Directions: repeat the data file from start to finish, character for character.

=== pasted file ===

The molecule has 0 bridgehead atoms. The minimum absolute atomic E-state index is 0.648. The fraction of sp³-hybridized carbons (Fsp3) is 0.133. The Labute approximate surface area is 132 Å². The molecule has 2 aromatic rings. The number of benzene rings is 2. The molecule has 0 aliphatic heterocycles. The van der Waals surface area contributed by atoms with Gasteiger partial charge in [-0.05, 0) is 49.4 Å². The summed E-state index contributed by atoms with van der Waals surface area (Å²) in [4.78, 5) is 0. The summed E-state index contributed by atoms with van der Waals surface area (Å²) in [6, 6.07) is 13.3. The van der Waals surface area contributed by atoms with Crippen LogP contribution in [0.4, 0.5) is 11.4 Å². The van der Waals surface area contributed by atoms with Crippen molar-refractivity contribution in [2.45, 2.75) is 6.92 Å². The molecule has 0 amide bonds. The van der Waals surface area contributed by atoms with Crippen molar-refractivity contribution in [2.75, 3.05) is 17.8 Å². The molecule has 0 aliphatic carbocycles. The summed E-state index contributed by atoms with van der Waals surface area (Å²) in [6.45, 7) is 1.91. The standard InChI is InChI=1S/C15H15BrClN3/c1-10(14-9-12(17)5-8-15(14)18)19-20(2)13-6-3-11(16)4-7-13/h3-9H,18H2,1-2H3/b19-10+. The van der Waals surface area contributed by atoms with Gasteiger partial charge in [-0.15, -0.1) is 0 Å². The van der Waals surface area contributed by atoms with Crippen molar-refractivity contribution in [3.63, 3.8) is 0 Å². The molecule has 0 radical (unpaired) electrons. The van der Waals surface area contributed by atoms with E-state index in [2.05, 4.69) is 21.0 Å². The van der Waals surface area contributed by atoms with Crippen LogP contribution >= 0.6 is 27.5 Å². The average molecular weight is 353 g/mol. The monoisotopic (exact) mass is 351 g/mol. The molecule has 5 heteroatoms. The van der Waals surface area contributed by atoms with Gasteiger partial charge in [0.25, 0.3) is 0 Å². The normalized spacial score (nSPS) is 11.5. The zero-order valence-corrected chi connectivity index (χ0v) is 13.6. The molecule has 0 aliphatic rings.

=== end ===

The molecule has 0 bridgehead atoms. The minimum absolute atomic E-state index is 0.648. The fraction of sp³-hybridized carbons (Fsp3) is 0.133. The Labute approximate surface area is 132 Å². The molecule has 2 aromatic rings. The number of benzene rings is 2. The molecule has 0 aliphatic heterocycles. The van der Waals surface area contributed by atoms with Gasteiger partial charge in [-0.05, 0) is 49.4 Å². The summed E-state index contributed by atoms with van der Waals surface area (Å²) in [4.78, 5) is 0. The summed E-state index contributed by atoms with van der Waals surface area (Å²) in [6, 6.07) is 13.3. The van der Waals surface area contributed by atoms with Crippen LogP contribution in [0.4, 0.5) is 11.4 Å². The van der Waals surface area contributed by atoms with Crippen molar-refractivity contribution in [2.45, 2.75) is 6.92 Å². The molecule has 0 amide bonds. The van der Waals surface area contributed by atoms with Crippen molar-refractivity contribution in [2.75, 3.05) is 17.8 Å². The molecule has 0 aliphatic carbocycles. The summed E-state index contributed by atoms with van der Waals surface area (Å²) in [6.45, 7) is 1.91. The standard InChI is InChI=1S/C15H15BrClN3/c1-10(14-9-12(17)5-8-15(14)18)19-20(2)13-6-3-11(16)4-7-13/h3-9H,18H2,1-2H3/b19-10+. The van der Waals surface area contributed by atoms with Gasteiger partial charge in [-0.15, -0.1) is 0 Å². The van der Waals surface area contributed by atoms with Crippen molar-refractivity contribution in [3.63, 3.8) is 0 Å². The molecule has 0 radical (unpaired) electrons. The van der Waals surface area contributed by atoms with E-state index in [2.05, 4.69) is 21.0 Å². The van der Waals surface area contributed by atoms with Crippen LogP contribution >= 0.6 is 27.5 Å². The average molecular weight is 353 g/mol. The monoisotopic (exact) mass is 351 g/mol. The molecule has 5 heteroatoms. The van der Waals surface area contributed by atoms with Gasteiger partial charge in [0.25, 0.3) is 0 Å². The normalized spacial score (nSPS) is 11.5. The zero-order valence-corrected chi connectivity index (χ0v) is 13.6. The molecule has 0 aliphatic rings.